• remind staff that when they are collecting records in response to an access to information request, they must search for and produce any relevant records from instant messaging and personal email accounts.

Remember that it is not enough to develop policies.  A public body must ensure that they are implemented.  This can be done by developing clear practice guidelines and by providing annual staff training.

While it is not possible to account for every potential situation that may result in non-compliance, clear policies, training and awareness go a long way in encouraging staff to responsibly manage their records.  Strong policies also help public bodies deal with issues as they arise.  In some situations, a public body may be required to demonstrate that it has made its best efforts to appropriately manage its records.  Policies, procedures and guidelines addressing the use of text messaging, other instant messaging tools and personal email accounts can help do this.

Monitor and Review

An implementation plan should address compliance overtime, and should include long-term monitoring and review.

  • Assign someone to answer questions or concerns about policies, procedures and practices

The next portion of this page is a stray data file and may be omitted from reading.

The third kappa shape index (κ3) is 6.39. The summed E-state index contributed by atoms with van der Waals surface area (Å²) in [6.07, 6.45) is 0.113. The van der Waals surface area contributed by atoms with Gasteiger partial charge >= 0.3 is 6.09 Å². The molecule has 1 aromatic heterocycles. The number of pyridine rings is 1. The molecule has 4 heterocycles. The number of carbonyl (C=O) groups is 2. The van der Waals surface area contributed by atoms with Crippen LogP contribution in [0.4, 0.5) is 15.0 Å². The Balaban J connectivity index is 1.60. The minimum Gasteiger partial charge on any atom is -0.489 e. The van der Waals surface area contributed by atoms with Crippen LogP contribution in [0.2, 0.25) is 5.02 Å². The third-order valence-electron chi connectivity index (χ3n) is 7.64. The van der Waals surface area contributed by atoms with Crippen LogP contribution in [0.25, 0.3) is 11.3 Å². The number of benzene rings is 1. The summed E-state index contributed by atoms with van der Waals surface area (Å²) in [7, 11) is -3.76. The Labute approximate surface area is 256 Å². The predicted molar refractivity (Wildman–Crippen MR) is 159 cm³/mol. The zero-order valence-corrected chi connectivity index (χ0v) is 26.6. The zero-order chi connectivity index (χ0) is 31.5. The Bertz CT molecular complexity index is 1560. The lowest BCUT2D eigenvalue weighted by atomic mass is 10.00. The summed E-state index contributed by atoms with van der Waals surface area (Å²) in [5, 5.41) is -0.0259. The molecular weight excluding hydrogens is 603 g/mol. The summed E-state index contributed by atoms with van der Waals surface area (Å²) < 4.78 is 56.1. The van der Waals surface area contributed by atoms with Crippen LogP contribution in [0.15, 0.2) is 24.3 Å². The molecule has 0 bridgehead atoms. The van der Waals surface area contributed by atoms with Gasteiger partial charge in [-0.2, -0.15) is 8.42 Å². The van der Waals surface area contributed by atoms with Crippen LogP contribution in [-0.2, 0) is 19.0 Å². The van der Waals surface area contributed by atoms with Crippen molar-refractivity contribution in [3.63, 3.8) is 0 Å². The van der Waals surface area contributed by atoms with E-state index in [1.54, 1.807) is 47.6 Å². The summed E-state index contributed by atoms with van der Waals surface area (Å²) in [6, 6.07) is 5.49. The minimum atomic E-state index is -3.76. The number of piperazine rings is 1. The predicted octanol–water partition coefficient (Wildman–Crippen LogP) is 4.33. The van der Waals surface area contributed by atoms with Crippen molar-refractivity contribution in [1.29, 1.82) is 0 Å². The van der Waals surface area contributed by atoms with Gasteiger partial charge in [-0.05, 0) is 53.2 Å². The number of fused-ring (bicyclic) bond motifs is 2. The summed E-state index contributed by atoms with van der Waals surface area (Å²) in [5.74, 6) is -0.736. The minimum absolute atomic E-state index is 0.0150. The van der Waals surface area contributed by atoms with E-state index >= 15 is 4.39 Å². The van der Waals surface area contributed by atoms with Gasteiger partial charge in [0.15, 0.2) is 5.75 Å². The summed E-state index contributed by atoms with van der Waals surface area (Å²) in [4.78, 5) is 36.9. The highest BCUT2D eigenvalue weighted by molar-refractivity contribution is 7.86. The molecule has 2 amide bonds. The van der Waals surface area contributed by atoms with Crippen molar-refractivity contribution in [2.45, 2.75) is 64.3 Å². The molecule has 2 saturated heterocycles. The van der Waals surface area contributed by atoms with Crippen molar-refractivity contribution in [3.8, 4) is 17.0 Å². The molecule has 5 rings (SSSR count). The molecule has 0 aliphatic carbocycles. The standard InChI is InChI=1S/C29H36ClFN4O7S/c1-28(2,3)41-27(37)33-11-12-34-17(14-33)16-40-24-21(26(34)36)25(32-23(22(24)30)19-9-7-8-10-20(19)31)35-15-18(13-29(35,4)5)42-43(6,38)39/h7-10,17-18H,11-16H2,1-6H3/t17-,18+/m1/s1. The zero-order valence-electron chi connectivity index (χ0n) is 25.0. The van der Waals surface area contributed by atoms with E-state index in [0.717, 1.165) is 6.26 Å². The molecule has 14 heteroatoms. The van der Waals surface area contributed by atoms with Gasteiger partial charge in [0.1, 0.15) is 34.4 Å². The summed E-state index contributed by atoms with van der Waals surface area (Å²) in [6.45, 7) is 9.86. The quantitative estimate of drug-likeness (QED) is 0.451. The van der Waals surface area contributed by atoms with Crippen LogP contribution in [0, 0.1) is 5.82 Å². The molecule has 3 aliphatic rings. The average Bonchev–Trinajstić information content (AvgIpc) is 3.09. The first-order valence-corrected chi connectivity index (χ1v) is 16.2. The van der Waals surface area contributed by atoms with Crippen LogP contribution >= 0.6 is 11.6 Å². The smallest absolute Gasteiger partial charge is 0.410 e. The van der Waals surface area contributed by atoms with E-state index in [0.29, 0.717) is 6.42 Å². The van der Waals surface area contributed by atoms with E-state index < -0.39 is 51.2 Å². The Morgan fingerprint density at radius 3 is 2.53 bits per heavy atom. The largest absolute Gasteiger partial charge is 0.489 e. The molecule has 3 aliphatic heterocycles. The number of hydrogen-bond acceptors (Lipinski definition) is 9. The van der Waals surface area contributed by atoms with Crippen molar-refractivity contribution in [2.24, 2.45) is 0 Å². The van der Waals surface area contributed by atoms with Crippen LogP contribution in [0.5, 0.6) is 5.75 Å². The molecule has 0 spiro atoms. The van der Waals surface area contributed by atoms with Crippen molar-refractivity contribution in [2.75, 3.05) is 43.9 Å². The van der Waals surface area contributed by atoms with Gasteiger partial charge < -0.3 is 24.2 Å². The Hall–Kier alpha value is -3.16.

• Include spot-checks, surveys of staff practices, or other reviews in the plans to ensure that records are being appropriately saved
  • If staff are not complying with policies, take immediate action to preserve the records and prevent further loss of information.


Records relating to the public body’s business that are created, sent or received through any communication tool, including text messaging, other instant messaging tools or personal email accounts, are subject to the privacy and access provisions of FOIP and LA FOIP.  The use of these tools creates significant challenges for compliance with the acts and records management requirements.  The IPC recommends that all public bodies take appropriate steps to ensure the safeguarding of records sent through text messaging and other instant messaging tools and to ensure compliance with FOIP or LA FOIP. If a public body chooses to use these communication tools, it must plan for compliance by implementing appropriate policy and technical mitigation strategies.

The IPC recommends that all public bodies prohibit the use of personal email accounts for conducting official public body business.